Meditation can help you to not become caught up in stress and teaches you to become an observer of your thoughts, rather than allowing them to define you and your behavior.
With practice, you’d learn to replace your “stress response” with a “relaxation response” that can help you find a sense of ease in the day and drift off at night. Studies using MRI scans show that a regular meditation practice can shrink the amygdala, which can increase our ability to manage stress.
And a 2018 study of 88 medical students found that the participants who used Headspace for just 10 days had a 12% decrease in stress. A separate study found that people who used Headspace for 30 days reduced stress by a third.
The Headspace app offers a wealth of guided meditations including the 30-day Sleep pack, that specifically targets changing your relationship with sleep to encourage a more restful night with your positive actions in the day.
There are also single meditations for sleep to supplement your daily meditation practice that you can listen to in bed to help you drift off. The app also offers relaxing music, soundscapes, and Sleepcasts to help to create the right environment for sleep.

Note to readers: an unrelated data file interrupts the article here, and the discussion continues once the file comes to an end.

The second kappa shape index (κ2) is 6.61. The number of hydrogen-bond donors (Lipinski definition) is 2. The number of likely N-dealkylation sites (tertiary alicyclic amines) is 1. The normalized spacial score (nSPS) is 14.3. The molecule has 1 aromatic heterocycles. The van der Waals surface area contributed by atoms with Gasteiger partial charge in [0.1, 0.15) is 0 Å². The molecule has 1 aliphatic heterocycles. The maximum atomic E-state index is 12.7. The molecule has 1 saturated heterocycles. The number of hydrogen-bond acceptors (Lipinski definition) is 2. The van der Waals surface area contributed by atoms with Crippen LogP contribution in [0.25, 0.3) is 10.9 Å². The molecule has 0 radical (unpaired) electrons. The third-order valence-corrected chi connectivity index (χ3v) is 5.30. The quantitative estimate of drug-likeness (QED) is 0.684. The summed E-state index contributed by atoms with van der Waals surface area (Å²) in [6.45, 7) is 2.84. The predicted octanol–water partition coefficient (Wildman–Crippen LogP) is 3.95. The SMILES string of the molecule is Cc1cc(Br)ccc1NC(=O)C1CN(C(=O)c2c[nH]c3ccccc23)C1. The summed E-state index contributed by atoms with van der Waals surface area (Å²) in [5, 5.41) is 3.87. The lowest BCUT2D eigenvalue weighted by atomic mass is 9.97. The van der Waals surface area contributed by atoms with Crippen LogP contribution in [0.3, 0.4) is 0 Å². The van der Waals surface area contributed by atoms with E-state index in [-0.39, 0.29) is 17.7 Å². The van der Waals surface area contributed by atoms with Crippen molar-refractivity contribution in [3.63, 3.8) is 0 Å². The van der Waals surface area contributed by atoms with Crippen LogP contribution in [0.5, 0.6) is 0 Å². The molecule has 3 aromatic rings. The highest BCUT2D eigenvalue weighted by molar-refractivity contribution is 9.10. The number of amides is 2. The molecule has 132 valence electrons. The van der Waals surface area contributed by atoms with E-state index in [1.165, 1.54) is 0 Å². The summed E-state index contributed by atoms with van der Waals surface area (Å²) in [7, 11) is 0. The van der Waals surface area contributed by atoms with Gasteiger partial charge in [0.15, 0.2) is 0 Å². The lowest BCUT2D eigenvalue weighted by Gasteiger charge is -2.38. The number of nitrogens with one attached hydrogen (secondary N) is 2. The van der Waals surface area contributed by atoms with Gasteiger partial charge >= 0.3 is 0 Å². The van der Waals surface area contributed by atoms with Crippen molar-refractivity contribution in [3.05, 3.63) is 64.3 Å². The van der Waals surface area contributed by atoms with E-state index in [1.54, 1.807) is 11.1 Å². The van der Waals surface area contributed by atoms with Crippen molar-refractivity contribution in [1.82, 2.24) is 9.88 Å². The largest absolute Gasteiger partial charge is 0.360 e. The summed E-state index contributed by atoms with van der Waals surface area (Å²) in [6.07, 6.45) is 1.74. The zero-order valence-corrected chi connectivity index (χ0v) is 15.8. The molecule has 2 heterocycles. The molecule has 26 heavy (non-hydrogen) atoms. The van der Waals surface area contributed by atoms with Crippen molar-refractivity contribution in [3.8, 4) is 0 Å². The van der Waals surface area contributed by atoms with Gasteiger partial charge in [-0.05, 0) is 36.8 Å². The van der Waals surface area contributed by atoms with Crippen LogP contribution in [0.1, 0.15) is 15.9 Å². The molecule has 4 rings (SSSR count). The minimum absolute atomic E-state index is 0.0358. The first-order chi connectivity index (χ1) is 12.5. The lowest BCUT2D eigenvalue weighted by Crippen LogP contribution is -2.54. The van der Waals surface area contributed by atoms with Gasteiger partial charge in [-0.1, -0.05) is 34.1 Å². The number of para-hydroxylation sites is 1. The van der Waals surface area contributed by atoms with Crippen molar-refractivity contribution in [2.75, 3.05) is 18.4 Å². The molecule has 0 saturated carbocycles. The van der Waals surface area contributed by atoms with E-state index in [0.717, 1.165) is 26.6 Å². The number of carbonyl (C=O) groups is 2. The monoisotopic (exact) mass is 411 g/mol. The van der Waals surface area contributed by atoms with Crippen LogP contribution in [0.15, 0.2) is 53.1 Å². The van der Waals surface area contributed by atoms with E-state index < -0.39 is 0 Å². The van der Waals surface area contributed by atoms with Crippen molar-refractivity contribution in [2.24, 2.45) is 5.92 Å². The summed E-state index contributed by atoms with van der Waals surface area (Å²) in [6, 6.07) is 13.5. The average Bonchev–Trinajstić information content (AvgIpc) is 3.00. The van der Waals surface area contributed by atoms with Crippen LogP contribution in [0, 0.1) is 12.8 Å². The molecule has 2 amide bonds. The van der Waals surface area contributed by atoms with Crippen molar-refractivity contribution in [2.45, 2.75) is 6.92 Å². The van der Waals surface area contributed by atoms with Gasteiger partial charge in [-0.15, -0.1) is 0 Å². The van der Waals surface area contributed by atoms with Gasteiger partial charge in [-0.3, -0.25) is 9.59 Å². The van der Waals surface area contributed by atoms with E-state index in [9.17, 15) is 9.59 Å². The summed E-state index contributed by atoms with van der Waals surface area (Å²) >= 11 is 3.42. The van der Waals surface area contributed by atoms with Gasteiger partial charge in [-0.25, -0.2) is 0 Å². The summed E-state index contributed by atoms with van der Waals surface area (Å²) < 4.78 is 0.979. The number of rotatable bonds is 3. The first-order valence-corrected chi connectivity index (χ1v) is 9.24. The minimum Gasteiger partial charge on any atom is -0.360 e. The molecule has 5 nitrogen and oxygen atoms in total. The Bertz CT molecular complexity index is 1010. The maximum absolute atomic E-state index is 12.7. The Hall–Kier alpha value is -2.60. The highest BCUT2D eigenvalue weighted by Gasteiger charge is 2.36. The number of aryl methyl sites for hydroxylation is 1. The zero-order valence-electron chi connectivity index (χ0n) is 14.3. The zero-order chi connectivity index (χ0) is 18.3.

And there are specific meditations designed to help you wake up in the morning, which use the visualization technique as a gentle alarm clock for the body to leave the mind feeling crisper, clearer and warmer.
So instead of becoming too lost in your storyline around the lack of sleep, meditation can help you to remember that these are just that, thoughts, and you should let them come and go to make the most of your day.
And for that added bit of encouragement, the Headspace app also features a daily video series called The Wake Up, which features bite-sized stories to inspire, motivate, and spark more mindfulness as you start your day.
So join millions of people who have downloaded the Headspace app to reframe your relationship with going to sleep and waking up, and do both with a calm confidence that can also be felt throughout the day.